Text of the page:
Last Updated September 6, 2023.
The Gulag Archipelago, 1918-1956 is a nonfictional, partially autobiographical work by Aleksandr Solzhenitsyn examining the Soviet gulag system and detailing life in prison labor camps. The book interweaves historical analysis of the development of the system with an anecdotal journey of the process an average zek (gulag prisoner) might have experienced.
Solzhenitsyn begins by discussing the initial process of entry into the system: arrest. He notes that most targets did not resist and instead trusted that someone in the system would realize their mistake and free them as long as they complied with the process. Speaking of those in charge of arrests, Solzhenitsyn explains that Russian State Security was very intentional about where and how they arrested their targets. The way these arrests were viewed and interpreted by onlookers was an important consideration, as they were often used to instill fear in onlookers.
Alternatively, arrests done in the middle of the night in apartment complexes could startle the entire building. Solzhenitsyn notes that in some cases, entire families were sent to the gulags, while in others, the arrest would only target the head of the household. The conduct and targeting of arrests depended on the class of the crime as justification and were based on highly variable context and interpretation. Therefore, public arrests were not only an intimidation tactic based on uncertainty but also a means of consolidating regime power.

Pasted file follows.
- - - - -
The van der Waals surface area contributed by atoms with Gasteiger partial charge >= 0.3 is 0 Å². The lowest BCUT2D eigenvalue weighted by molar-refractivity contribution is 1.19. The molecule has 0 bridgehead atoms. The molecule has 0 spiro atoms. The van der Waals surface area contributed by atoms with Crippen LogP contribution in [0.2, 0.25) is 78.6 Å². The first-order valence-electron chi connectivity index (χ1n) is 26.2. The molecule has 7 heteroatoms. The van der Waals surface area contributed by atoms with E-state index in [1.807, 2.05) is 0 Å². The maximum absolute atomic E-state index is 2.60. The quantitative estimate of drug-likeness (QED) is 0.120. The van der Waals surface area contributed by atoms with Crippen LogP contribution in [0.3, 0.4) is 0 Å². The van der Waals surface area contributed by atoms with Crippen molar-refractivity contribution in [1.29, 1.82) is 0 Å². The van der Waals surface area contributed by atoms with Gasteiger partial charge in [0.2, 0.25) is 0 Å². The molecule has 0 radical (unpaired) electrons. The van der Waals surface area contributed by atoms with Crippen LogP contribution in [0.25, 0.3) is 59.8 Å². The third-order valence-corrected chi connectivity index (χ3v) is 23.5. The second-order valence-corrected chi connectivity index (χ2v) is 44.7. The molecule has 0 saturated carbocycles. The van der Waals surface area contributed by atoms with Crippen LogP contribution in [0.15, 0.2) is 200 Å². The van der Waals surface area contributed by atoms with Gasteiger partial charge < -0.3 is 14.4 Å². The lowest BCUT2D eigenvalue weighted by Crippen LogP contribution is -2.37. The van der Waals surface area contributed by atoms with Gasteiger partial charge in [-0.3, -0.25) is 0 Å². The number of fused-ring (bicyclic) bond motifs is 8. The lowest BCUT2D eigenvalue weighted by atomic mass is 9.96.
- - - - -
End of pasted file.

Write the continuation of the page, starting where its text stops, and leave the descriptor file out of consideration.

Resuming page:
Solzhenitsyn transitions away from arresting procedures and begins to discuss search procedures. He highlights the incredible level of detail expected—including ripping out dental implants, digging up cesspools, and seizing mundane objects such as hay. The next step in the path of a zek is interrogation. Solzhenitsyn uses his own experiences to explain the brutality of this step. During his time in a gulag, he was subject to torture by sleep deprivation. However, Solzhenitsyn adds the caveat that his experiences were mild compared to the 31 official torture techniques used later in the gulag system. He provides a host of anecdotes in which the refusal to confess was viewed as a crime and met with capital punishment.
Following interrogation, zeks were imprisoned. Solzhenitsyn notes the comradery of zek cellmates. They often shared stories about former Russian traditions of visiting and cooking for prisoners and shared hopes of being granted appeals or amnesty. He also records terrible material conditions, often including a lack of food, bedding, and adequate clothing to protect zeks from the back-breaking physical labor and mental exhaustion from the complete isolation from the outside world.
Next, he discusses the trial and sentencing process. Initially, Russian State Security faced resistance and backlash during such trials due to their lack of rigorous evidence and the harsh punishments they sought. To avoid public anger, they transitioned to private tribunals, which allowed them to try zeks without civilian questioning or oversight. Prisoners were prevented from attending their trials, which streamlined the processing and sentencing of millions of people to the gulags. Solzhenitsyn notes that many prisoners continued to expect amnesty or an opportunity to appeal their sentence through this process, only to find that those arrested under article 58 were exempt from any such relief. Their appeals and petitions never went beyond the gulag officers whose decisions they sought to appeal.
Solzhenitsyn notes that Soviet Premier Vladimir Lenin implemented this system immediately following the October Revolution in 1918 rather than beginning under Joseph Stalin as many of Solzhenitsyn's contemporaries argued. He instead claims that Stalin inherited a vast system of concentration camps and merely intensified the transfer of undesirable populations into these camps. The work ends on a somber note, arguing that while the system ceased widespread use after Nikita Khrushchev succeeded Joseph Stalin, it remains intact and would be easy to revive. The sins of the Soviet past are neither buried nor inaccessible, a bleak reality Solzhenitsyn is careful to drive home.